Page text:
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The 1999 Princeton Lectures on
Youth, Church, and Culture

An Unexpected Prophet:
What the 21st-Century Church
Can Learn from Youth Ministry

Introduction

Youth ministry is not just about youth. It’s about ministry, period. By its very nature, adolescence embodies, sometimes acutely, fundamental concerns about being human: Who am I? Whom can I trust? What does it mean to be in communion with others? As a result, youth ministry invites transformation for the entire church and not for youth alone. As we look for ways to renew the church in Christ’s name, we can’t afford to overlook a prophet in our hometown: ministry for, by, and with the young people among us.

The 1999 Princeton Lectures on Youth, Church, and Culture have significant implications for ministry with youth, but they are no less important for the church at large. Kenda Creasy Dean suggests that youth ministry is the point at which Christians should reclaim a theology of desire—not for the sake of youth ministry, but for the sake of the church. Dean then posits that the postmodern crisis of fidelity calls the contemporary church to reclaim holy friendship as central to the life of faith.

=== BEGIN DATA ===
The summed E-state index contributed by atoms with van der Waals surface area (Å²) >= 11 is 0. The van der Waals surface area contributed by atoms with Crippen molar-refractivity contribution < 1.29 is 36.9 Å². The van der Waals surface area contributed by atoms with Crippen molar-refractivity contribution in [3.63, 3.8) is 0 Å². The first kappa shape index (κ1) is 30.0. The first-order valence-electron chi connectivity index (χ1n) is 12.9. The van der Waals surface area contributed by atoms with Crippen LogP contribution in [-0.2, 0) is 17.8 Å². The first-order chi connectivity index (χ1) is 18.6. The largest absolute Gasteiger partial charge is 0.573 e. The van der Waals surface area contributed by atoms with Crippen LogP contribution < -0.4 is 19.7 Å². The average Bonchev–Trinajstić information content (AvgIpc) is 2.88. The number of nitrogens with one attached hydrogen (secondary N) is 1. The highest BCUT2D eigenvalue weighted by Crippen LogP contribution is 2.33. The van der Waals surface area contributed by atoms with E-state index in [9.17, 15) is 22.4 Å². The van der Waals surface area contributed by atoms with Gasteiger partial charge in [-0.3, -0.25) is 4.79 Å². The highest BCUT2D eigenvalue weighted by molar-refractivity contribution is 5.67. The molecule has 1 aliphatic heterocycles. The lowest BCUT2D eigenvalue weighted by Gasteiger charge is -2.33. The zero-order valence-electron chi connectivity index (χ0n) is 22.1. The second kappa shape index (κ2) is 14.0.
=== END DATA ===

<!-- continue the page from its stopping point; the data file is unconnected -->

Jürgen Moltmann reflects on Jacob’s struggle with God at the Brook Jabbok, on his own journey to faith as a young prisoner-of-war, and on prayer as watchful expectation. He calls Christians to watch for the hidden "yes" in the suffered "no" of God. Moltmann also addresses how one becomes a "true" theologian, exploring the personal side of theology and its existential depths.